The disappearance of Malaysia Airlines Flight 370 has generated dozens of theories on where it is now, from the Indian Ocean to the South China Sea, and how it vanished. Here's a rundown of what we know and what we don't, along with clues and theories about what happened to the Boeing 777 jetliner:
— LAST CONTACT: Flight MH370 last communicated with air traffic control on March 8 east of Malaysia, and that area of the South China Sea between Malaysia and Vietnam initially was the focus of the search. Many experts assumed the plane had suffered a sudden catastrophic event because pilots didn't alert ground control before it vanished from radar screens.
However, nothing was found there or farther north in the Gulf of Thailand. Within 18 hours, Malaysian authorities said they believed the plane may have tried to turn back, and search planes and vessels were sent to the Strait of Malacca, on the other side of Malaysia.
— EXPANDED SEARCH: The search moved into the Indian Ocean on Friday after U.S. officials said the plane had sent signals to satellites for hours after its last contact with air traffic control. The U.S. Navy moved one of its ships in the Strait of Malacca. India has said it is searching hundreds of small, uninhabited islands in the Andaman Sea more than 700 miles west of the plane's last known position.
— SEISMIC REPORT: A Chinese university says it detected a seismic event in a "non-seismic zone" near the spot in the South China Sea where the plane lost contact with air traffic control. U.S. geologists said the event was a 2.8-magnitude earthquake off the coast of Indonesia, and said a quake resulting from a plane crash was improbable.
'HUMAN INTERVENTION': A U.S. official said in Washington that investigators are examining the possibility of "human intervention" and that the disappearance may have been "an act of piracy." The key evidence behind the theory is the fact that contact with the Boeing 777's transponder stopped several minutes before a messaging system on the jet stopped working. Some experts are leaning toward the theory that pilots or someone else with aviation experience deliberately veered the plane off course. They find it hard to believe that a modern jetliner like the 777 would experience a total electronic failure that left the plane unable to communicate, yet able to keep flying.
TERRORISM: Early speculation leaned toward terrorism after two men, later identified as Iranians, boarded the plane with stolen passports. Authorities later determined they were migrants seeking to travel to Europe illegally. No group has claimed responsibility for the lost plane, and experts have questioned why, if the jet was hijacked, those responsible didn't target a city or military installation.
MECHANICAL FAILURE: Experts now see this theory as unlikely following word that the plane was emitting signals for hours after it disappeared, and given the fact that no debris has been recovered from close to the plane's last known position. The plane's flight data recorder and cockpit voice recorder can transmit signals for up to 30 days, but none have been detected.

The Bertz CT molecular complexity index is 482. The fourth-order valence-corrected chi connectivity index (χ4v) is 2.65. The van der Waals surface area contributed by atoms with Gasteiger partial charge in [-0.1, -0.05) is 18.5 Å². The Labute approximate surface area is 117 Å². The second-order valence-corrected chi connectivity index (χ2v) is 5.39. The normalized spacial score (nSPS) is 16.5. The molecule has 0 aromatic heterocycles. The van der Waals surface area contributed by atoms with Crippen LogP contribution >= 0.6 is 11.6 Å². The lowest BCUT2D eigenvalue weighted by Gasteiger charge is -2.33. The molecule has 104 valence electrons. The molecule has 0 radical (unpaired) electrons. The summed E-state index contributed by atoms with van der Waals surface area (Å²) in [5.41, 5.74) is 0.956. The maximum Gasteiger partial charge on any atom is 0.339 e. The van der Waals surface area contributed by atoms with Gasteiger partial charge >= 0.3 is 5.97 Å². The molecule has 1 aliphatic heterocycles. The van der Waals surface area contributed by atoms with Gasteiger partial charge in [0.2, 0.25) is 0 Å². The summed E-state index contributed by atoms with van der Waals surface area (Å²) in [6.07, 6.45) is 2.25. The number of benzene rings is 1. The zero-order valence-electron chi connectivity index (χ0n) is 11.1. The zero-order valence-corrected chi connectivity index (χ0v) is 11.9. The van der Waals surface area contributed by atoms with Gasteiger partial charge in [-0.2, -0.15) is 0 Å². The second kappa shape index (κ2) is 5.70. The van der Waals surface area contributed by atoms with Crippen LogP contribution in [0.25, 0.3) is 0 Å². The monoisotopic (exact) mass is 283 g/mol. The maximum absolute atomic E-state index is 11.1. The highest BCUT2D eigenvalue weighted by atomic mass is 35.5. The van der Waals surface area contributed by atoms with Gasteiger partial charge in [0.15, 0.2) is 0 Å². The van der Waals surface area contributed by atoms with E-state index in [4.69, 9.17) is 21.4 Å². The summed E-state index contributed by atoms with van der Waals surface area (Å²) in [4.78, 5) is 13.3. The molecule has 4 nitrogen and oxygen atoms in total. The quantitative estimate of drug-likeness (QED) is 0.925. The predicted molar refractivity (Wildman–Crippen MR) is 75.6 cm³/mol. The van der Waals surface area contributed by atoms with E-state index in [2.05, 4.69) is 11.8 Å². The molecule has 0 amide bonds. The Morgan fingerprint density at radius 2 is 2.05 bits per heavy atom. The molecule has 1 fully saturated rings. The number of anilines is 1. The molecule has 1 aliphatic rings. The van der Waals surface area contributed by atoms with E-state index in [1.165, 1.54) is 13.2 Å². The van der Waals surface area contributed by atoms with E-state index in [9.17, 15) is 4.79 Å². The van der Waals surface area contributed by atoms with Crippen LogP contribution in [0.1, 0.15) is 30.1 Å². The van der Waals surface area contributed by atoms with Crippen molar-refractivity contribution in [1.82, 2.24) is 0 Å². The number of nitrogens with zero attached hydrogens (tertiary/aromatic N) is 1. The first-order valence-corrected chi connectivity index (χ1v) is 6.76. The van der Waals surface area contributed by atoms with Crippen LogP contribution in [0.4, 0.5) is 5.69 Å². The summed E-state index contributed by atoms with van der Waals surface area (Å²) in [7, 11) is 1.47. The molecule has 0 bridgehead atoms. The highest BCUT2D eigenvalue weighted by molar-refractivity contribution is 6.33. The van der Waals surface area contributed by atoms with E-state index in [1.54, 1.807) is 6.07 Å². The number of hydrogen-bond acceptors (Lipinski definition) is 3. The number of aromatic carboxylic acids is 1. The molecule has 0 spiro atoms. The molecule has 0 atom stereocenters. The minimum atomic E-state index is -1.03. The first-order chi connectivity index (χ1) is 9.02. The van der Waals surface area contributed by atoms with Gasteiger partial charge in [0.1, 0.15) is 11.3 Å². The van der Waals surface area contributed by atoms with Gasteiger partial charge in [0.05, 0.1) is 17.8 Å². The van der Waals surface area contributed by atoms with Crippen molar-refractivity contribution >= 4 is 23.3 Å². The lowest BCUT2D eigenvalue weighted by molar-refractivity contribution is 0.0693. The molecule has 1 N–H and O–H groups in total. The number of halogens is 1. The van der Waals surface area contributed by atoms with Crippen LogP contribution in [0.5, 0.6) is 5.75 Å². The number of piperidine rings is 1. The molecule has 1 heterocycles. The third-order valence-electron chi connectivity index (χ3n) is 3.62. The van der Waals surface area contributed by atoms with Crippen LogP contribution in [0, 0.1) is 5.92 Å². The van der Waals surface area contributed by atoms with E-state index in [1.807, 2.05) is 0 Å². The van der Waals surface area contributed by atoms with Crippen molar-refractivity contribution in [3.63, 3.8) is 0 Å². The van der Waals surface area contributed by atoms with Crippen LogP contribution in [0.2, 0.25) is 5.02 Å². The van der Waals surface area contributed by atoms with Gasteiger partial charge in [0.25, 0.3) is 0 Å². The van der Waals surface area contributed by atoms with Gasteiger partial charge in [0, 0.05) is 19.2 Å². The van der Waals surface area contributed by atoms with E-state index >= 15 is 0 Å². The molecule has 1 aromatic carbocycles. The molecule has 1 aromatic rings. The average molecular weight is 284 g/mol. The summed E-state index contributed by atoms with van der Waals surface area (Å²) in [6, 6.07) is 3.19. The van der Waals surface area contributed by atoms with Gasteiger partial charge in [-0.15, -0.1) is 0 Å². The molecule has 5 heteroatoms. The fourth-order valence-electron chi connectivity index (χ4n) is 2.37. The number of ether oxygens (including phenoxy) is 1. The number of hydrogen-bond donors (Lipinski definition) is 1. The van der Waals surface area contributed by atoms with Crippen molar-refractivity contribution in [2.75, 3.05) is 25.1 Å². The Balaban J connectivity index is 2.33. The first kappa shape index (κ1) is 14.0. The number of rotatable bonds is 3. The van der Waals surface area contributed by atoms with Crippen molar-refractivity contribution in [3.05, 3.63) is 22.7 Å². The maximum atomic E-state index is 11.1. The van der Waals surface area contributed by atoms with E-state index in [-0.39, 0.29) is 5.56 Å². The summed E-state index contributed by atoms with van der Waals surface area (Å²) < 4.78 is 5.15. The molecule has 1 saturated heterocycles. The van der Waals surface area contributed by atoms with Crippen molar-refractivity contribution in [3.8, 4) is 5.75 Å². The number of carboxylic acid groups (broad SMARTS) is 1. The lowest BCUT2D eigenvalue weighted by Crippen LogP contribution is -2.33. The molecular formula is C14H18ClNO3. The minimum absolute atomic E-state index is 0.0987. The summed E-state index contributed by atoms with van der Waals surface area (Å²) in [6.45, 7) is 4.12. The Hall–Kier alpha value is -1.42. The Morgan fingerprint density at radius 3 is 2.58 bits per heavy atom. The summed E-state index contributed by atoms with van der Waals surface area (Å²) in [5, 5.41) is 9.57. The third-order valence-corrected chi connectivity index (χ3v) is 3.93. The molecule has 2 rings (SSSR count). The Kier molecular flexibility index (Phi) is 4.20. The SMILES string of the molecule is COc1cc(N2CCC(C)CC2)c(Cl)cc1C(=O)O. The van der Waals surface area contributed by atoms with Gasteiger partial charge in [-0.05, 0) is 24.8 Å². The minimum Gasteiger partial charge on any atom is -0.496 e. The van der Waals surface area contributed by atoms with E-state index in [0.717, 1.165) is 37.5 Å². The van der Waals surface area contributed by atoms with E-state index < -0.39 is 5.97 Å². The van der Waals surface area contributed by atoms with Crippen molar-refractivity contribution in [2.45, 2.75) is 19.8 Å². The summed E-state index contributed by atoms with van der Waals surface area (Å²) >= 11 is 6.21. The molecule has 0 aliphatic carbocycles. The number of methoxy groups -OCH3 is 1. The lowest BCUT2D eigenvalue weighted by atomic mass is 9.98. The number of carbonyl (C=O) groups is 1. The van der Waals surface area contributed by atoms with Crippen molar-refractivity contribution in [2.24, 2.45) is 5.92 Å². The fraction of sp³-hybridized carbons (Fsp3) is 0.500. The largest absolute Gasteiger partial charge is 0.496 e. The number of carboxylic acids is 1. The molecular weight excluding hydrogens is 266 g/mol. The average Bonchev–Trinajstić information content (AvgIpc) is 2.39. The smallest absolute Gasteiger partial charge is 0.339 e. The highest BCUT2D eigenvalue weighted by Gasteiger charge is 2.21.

DECOMPRESSION: Experts say it's possible the plane continued to fly while a decompression left everyone on board unconscious and unable to respond, similar to what happened in the 1999 crash that killed golfer Payne Stewart and five others. A Malaysian investigator said on Friday that based on the plane's course, it appeared a skilled person was flying in the cockpit.
WHAT THEY MEAN: The plane was sending out signals to a satellite, not unlike the way a cellphone tries to make contact with a base station even when it is off. That the plane was still sending out these messages for at least four hours after it was last spotted means it was still in one piece after it stopped communicating with the ground.
WHERE THE PLANE COULD HAVE BEEN: Experts believe the transmissions mean it was still in the air after it stopped communicating with air traffic control.
WHY SIGNALS STOPPED: A retired pilot and instructor for Boeing 777s says the plane has two transponders that emit radar data. Both can be shut off by simply turning a knob in the cockpit, keeping radar contact alive but removing key identifiers like air speed and altitude from air traffic controllers' screens. Retired Capt. Ross Aimer says under normal circumstances, there's no reason for a pilot to turn off the transponders.
CHINESE SATELLITE PICTURES: Images published on a government website showed three suspected floating objects, and search planes were dispatched to an area of the South China Sea off the southern tip of Vietnam. But several experts said it appeared very unlikely the debris was from a crashed Boeing 777.
OIL SLICKS: Oil slicks were seen Saturday in the South China Sea, raising initial speculation that the plane had gone down there. But the substance was tested and was found not to be jetliner fuel.
Contributing to this report from across Asia and the U.S. are Chris Brummitt, Joan Lowy, Holbrook Mohr, Justin Pritchard, Brian Friedman and Colleen Slevin.